White House plans PR makeover for Obamacare

Neil Munro White House Correspondent
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White House officials are trying to distance President Barack Obama’s name from his disastrous Obamacare health-sector network.

Officials are working to rebrand the failed network, and are avoiding the “Obamacare” term.

“Many people have, understandably, been frustrated with the flawed rollout of the website and it would be a shame if that experience soured them on the broader law,” deputy press secretary Josh Earnest told reporters Thursday, after he was asked if officials were going to change the public’s perception of the Obamacare health-sector network.

Earnest evaded a question which asked if the White House is trying to find a new name. “Not that I know of,” he said.

The attempt to rebrand the flailing program represents another shift in the politics over the name of the Patient Protection and Affordable Care Act, which was passed by a slim Democratic majority in 2010. Although the term “Obamacare” was initially a pejorative used by opponents of the massive and unpopular takeover of the U.S. medical industry, the president came to adopt the term himself, using it extensively during the 2012 presidential campaign. By the time the rollout approached, calling it the “Affordable Care Act” had come to seem like an ironically formal gesture by opponents and skeptical media.

But now the president is in a hurry to get his name off the disastrous policy. Obama revealed the rebranding effort Wednesday at a meeting of senior insurance executives.

“We’re going to have to… fix the website so everybody feels confident about that,” he said. “We’re obviously going to have to remarket and rebrand and that will be challenging in this political environment.”

He may not have told his wife, however. On Nov. 18, she used the Obamacare term at a fundraiser, telling supporters that “Obamacare was passed by Congress in 2010, signed by my husband, and upheld by the Supreme Court.”

Earnest’s statements suggested officials will likely try to break the public’s linkage of the failed Obamacare website from the various health-care changes imposed by the 2010 Obamacare law.

“There are a range of options that are available on that website, and we don’t want people’s initial negative experience with the website to dissuade them from continuing to pursue options that are available there,” Earnest said.

“People can get tax credits to make their health insurance more affordable… [and people] could qualify for Medicaid so that they could provide for themselves and their families when it comes to health care,” he said.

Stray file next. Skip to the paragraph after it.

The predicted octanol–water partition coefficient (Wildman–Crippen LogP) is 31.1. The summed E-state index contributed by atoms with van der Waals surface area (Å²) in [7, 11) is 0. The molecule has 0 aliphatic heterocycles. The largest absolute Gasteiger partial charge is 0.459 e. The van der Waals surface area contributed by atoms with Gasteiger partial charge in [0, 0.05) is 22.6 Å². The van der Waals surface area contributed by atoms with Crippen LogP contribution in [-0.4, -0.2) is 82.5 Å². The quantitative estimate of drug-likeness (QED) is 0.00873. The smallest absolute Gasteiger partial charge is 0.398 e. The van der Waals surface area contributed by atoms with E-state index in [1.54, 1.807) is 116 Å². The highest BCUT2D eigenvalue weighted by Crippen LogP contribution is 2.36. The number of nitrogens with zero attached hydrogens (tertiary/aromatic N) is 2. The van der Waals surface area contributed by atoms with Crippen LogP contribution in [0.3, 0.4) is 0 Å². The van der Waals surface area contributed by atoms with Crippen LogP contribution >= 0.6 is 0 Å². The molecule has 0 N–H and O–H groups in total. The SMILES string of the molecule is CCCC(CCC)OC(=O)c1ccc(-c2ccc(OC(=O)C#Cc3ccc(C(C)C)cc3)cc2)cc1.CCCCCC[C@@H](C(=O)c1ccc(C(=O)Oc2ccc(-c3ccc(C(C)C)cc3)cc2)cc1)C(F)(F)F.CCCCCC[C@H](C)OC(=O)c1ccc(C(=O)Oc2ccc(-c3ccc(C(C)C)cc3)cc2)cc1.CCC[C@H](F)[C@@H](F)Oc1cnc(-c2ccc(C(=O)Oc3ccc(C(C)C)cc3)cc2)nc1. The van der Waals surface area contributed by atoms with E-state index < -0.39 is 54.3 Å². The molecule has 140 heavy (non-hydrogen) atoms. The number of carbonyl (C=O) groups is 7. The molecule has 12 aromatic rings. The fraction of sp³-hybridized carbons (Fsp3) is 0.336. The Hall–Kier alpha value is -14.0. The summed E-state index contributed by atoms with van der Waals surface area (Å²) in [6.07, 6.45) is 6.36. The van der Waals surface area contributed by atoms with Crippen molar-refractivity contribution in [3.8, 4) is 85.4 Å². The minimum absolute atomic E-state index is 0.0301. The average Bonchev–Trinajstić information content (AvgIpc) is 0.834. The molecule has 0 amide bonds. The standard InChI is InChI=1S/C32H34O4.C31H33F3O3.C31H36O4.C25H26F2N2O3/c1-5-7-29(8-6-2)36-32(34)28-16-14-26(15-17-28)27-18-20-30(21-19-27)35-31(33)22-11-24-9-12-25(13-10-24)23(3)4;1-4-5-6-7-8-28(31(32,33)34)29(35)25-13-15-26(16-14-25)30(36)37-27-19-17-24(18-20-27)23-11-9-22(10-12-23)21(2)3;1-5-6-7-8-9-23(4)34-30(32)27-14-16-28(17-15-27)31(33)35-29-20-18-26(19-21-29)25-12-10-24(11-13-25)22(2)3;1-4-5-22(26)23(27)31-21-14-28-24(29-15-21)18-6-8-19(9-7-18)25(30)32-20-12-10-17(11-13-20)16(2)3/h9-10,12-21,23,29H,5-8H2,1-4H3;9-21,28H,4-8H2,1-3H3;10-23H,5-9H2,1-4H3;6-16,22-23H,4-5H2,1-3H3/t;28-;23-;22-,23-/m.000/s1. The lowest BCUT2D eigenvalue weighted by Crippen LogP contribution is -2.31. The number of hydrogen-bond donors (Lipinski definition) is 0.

White House officials frequently use press conferences to lay the groundwork for policy changes. In this case, Earnest’s statements suggest that the White House will try to create new and separately named mechanisms for people to get tax subsidies, to sign up for Medicaid, and to sign up for the Obamacare-compliant health benefit plans offered by Aetna, United and companies.

The rebranding effort, however, may be too late to separate Obama’s reputation from his effort to redesign the nation’s complex and huge health sector.

Obama has used the term on several occasions, usually to mock the GOP’s criticism of his ambitious effort to politicize the nation’s health-sector for the benefit of the Democratic Party.

Once the network “is working really well…then [Republicans] are going to stop calling it Obamacare…  They’re going to call it something else,” he said in a Nov. 8 speech in New Orleans.

A search by The Daily Caller showed the term was last used Oct. 10 in a White House statement. “The President reaffirmed that we will not allow them to hold the economy hostage to an extreme political agenda that includes demands like defunding Obamacare,” said the so-called readout of an Oct. 10 meeting of the president with Democratic legislators.

That disastrous Obamacare plan is now a threat to the party because its massive taxes on middle-class voters, and its cascading failures, threaten to alienate influential swing-voters voters before the 2014 and 2016 elections.

Numerous polls show the president’s approval rating has been hammered into the low 40s by the Obamacare rollout. One poll by the CBS showed Obama’s approval has tanked to only 37 percent.

A poll by CNN showed that one in five Americans knows someone who lost their insurance coverage because of the law, and that Obama’s poll ratings among critical suburbanite voters has crashed.

“The [national] drop in Obama’s approval rating comes entirely among suburbanites,” said CNN Polling Director Keating Holland said in a Thursday statement.

“Compared to the October CNN poll, positive views of Obama held steady among people who live in big cities and rural areas… In the suburbs, his approval rating was 45% a month ago but has dropped to just 37% now.”

For much of 2014, Obama has been working to persuade suburban voters to back Democratic candidates in the 2014 election.

Last week, 39 House Democrats voted for an Obamacare reform bill, despite a veto threat from Obama.

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